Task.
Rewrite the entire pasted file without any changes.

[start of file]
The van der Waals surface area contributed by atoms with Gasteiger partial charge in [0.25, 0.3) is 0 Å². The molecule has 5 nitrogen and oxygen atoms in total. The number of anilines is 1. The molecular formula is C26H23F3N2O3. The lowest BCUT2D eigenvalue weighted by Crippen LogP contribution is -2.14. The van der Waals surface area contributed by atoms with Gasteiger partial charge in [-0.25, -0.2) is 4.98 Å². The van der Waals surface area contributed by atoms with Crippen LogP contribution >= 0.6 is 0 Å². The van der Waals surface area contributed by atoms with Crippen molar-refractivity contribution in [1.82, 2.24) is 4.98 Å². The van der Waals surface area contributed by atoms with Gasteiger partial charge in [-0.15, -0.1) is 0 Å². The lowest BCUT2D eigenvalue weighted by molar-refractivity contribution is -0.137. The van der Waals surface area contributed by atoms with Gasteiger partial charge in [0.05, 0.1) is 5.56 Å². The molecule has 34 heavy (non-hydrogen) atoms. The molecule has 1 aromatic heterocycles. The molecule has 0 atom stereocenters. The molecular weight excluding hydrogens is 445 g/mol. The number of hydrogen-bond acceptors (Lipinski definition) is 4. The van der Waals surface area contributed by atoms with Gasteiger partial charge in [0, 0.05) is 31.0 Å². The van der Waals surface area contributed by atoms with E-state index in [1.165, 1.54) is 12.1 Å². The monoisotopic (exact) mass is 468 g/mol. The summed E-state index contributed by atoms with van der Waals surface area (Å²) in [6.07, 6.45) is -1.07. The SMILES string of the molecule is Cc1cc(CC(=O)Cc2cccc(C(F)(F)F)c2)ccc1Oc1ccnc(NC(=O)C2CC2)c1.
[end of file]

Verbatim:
The van der Waals surface area contributed by atoms with Gasteiger partial charge in [0.25, 0.3) is 0 Å². The molecule has 5 nitrogen and oxygen atoms in total. The number of anilines is 1. The molecular formula is C26H23F3N2O3. The lowest BCUT2D eigenvalue weighted by Crippen LogP contribution is -2.14. The van der Waals surface area contributed by atoms with Gasteiger partial charge in [-0.25, -0.2) is 4.98 Å². The van der Waals surface area contributed by atoms with Crippen LogP contribution >= 0.6 is 0 Å². The van der Waals surface area contributed by atoms with Crippen molar-refractivity contribution in [1.82, 2.24) is 4.98 Å². The van der Waals surface area contributed by atoms with Gasteiger partial charge in [-0.15, -0.1) is 0 Å². The lowest BCUT2D eigenvalue weighted by molar-refractivity contribution is -0.137. The van der Waals surface area contributed by atoms with Gasteiger partial charge in [0.05, 0.1) is 5.56 Å². The molecule has 34 heavy (non-hydrogen) atoms. The molecule has 1 aromatic heterocycles. The molecule has 0 atom stereocenters. The molecular weight excluding hydrogens is 445 g/mol. The number of hydrogen-bond acceptors (Lipinski definition) is 4. The van der Waals surface area contributed by atoms with Gasteiger partial charge in [0, 0.05) is 31.0 Å². The van der Waals surface area contributed by atoms with E-state index in [1.165, 1.54) is 12.1 Å². The monoisotopic (exact) mass is 468 g/mol. The summed E-state index contributed by atoms with van der Waals surface area (Å²) in [6.07, 6.45) is -1.07. The SMILES string of the molecule is Cc1cc(CC(=O)Cc2cccc(C(F)(F)F)c2)ccc1Oc1ccnc(NC(=O)C2CC2)c1.